A new $498,983 NSF grant will advance U of A research on improving the antimicrobial properties of silver nanoparticles that fight infection.
FAYETTEVILLE, Ark. – Researchers at the University of Arkansas have received a grant of $498,983 from the National Science Foundation to study the anti-microbial mechanisms of silver nanoparticles to look for ways these nanoparticles could be used to fight antibiotic-resistant infections.
Yong Wang, assistant professor of physics, and Jingyi Chen, associate professor of physical chemistry, are working with Mark Smeltzer, professor of microbiology and immunology at the University of Arkansas for Medical Sciences. They will use an advanced imaging technique called super resolution fluorescence microscopy, which can achieve a resolution of 20 nanometers—10 times more powerful than conventional light microscopes—to observe the effects of silver nanoparticles on E. coli bacteria.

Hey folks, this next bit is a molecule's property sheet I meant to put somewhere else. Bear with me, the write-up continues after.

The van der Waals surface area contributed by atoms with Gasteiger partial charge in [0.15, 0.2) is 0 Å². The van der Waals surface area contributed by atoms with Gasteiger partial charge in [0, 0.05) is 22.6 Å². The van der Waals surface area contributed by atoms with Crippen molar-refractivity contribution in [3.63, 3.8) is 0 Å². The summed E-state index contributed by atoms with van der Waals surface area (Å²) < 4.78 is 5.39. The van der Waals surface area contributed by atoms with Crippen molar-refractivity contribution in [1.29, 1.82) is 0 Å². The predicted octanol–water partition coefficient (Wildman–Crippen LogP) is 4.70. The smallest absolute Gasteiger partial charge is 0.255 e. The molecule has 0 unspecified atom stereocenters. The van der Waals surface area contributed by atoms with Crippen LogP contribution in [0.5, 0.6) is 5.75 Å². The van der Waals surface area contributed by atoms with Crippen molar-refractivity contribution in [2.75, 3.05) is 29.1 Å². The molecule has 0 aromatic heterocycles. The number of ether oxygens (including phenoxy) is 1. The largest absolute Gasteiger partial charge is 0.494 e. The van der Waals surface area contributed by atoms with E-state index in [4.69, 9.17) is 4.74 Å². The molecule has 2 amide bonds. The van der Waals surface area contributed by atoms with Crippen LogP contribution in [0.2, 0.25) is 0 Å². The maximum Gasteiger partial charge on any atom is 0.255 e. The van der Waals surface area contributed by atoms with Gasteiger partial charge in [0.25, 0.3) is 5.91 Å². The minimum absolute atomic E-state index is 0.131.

The powerful imaging system allows the researchers to observe the proteins, DNA and cell membranes of the bacteria and better understand how these are affected by silver nanoparticles.
“Previously, it’s been hard to visualize how the proteins in bacteria are arranged and how they move,” Wang said.
The researchers also plan to explore ways to increase the effectiveness of metal nanoparticles by making changes to their size, surface and shape.
About the J. William Fulbright College of Arts and Sciences: Fulbright College is the largest and most academically diverse unit on campus with 19 departments and more than 30 academic programs and research centers. The college provides the core curriculum for all University of Arkansas students and is named for J. William Fulbright, former university president and longtime U.S. senator.